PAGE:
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Swedish central bank urged to delay rate hike by powerful unions

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The headquarters of Sweden's central bank, the Sveriges Riksbank in Stockholm. The central bank has said it plans to raise the main rate by 25 basis points, either in December or February, from its current level of minus 0.5 per cent.

[STOCKHOLM] One of Sweden's most powerful union groups is calling on the Riksbank to delay its planned interest-rate increases.

The Swedish Trade Union Confederation says the bank's plan to deliver a rate hike as early as next month could hurt the labour market. The group pointed to Sweden's political gridlock as a key concern, with government formation efforts so far leading nowhere after the Sept 9 election.

"The risk associated with raising the rate too early and cool down the labour market and miss the inflation target is bigger than the risk associated with inflation ending up above the target for a shorter period of time," the nine economists who work at the confederation, known as LO, wrote in an op-ed in Dagens Industri on Tuesday.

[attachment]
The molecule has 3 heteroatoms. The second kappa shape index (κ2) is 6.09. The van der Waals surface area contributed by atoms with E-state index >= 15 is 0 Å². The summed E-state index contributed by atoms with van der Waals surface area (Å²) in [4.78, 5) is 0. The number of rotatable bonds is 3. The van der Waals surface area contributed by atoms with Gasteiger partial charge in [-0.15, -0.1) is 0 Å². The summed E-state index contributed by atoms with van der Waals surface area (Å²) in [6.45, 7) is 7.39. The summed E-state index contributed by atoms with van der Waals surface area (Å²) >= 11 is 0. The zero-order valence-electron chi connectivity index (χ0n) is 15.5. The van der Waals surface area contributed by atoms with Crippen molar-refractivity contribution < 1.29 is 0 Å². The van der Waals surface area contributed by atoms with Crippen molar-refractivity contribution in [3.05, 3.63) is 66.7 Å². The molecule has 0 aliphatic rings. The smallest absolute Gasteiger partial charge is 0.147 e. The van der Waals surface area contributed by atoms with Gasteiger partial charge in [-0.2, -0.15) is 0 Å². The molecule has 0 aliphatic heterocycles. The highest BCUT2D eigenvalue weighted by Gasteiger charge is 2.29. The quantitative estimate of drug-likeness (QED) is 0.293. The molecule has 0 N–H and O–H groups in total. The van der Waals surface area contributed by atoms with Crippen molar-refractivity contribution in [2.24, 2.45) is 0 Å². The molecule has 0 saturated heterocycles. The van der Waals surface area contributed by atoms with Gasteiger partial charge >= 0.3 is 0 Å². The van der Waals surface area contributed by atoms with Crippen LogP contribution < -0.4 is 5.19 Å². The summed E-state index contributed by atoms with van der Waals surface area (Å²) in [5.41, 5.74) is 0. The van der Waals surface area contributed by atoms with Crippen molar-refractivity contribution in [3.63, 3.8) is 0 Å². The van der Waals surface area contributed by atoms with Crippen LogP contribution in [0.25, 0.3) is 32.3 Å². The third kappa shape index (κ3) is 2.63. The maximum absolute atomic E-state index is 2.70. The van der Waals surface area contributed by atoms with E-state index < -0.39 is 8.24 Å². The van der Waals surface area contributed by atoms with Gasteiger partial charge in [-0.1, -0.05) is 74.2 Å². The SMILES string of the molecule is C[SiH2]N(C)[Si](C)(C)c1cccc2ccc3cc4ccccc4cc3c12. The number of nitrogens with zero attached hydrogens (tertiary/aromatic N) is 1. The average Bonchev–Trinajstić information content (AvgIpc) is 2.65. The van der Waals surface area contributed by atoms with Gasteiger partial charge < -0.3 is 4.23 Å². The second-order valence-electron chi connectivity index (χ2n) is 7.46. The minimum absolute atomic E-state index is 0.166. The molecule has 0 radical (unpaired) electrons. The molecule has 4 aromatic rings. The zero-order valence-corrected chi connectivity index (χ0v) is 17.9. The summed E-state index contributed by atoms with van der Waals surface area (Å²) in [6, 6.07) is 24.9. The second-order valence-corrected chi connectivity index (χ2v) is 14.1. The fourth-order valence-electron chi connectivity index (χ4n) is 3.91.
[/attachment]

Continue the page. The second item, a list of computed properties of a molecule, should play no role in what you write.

The Riksbank has said it plans to raise the main rate by 25 basis points, either in December or February, from its current level of minus 0.5 per cent. That step depends on the pace of economic growth continuing to support inflation, it said.

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But some economists have started to question the Riksbank's timing. At LO, economists warn that growth looks set to slow next year, as investments decline and exports slow. At the same time, unemployment is set to rise.

The uncertain economic picture is complicated by the political stalemate, with Swedes now having lived through a record 2 1/2 months without a government. (The country is currently being run by a caretaker Cabinet.)

"The deadlock in the government negotiations means that there's big uncertainty regarding fiscal policy," the LO economists said. "There should therefore currently be a lot of caution regarding rate increases."

BLOOMBERG